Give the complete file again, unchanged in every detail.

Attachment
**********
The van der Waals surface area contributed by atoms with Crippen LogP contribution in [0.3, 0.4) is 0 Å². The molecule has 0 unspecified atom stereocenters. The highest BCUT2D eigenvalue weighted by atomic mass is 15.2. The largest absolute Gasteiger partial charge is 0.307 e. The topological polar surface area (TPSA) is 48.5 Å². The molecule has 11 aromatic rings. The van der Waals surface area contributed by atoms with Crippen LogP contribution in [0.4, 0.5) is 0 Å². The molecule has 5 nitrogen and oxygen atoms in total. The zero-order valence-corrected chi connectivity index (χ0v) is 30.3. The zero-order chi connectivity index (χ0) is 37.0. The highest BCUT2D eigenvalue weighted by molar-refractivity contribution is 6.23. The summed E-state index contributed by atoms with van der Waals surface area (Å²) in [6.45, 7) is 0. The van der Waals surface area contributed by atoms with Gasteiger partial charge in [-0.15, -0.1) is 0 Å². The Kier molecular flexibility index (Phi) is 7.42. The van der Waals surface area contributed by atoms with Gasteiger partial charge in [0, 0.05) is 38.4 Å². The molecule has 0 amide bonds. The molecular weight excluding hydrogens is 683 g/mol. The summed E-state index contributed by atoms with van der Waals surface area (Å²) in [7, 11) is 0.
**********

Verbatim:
The van der Waals surface area contributed by atoms with Crippen LogP contribution in [0.3, 0.4) is 0 Å². The molecule has 0 unspecified atom stereocenters. The highest BCUT2D eigenvalue weighted by atomic mass is 15.2. The largest absolute Gasteiger partial charge is 0.307 e. The topological polar surface area (TPSA) is 48.5 Å². The molecule has 11 aromatic rings. The van der Waals surface area contributed by atoms with Crippen LogP contribution in [0.4, 0.5) is 0 Å². The molecule has 5 nitrogen and oxygen atoms in total. The zero-order valence-corrected chi connectivity index (χ0v) is 30.3. The zero-order chi connectivity index (χ0) is 37.0. The highest BCUT2D eigenvalue weighted by molar-refractivity contribution is 6.23. The summed E-state index contributed by atoms with van der Waals surface area (Å²) in [6.45, 7) is 0. The van der Waals surface area contributed by atoms with Gasteiger partial charge in [-0.15, -0.1) is 0 Å². The Kier molecular flexibility index (Phi) is 7.42. The van der Waals surface area contributed by atoms with Gasteiger partial charge in [0, 0.05) is 38.4 Å². The molecule has 0 amide bonds. The molecular weight excluding hydrogens is 683 g/mol. The summed E-state index contributed by atoms with van der Waals surface area (Å²) in [7, 11) is 0.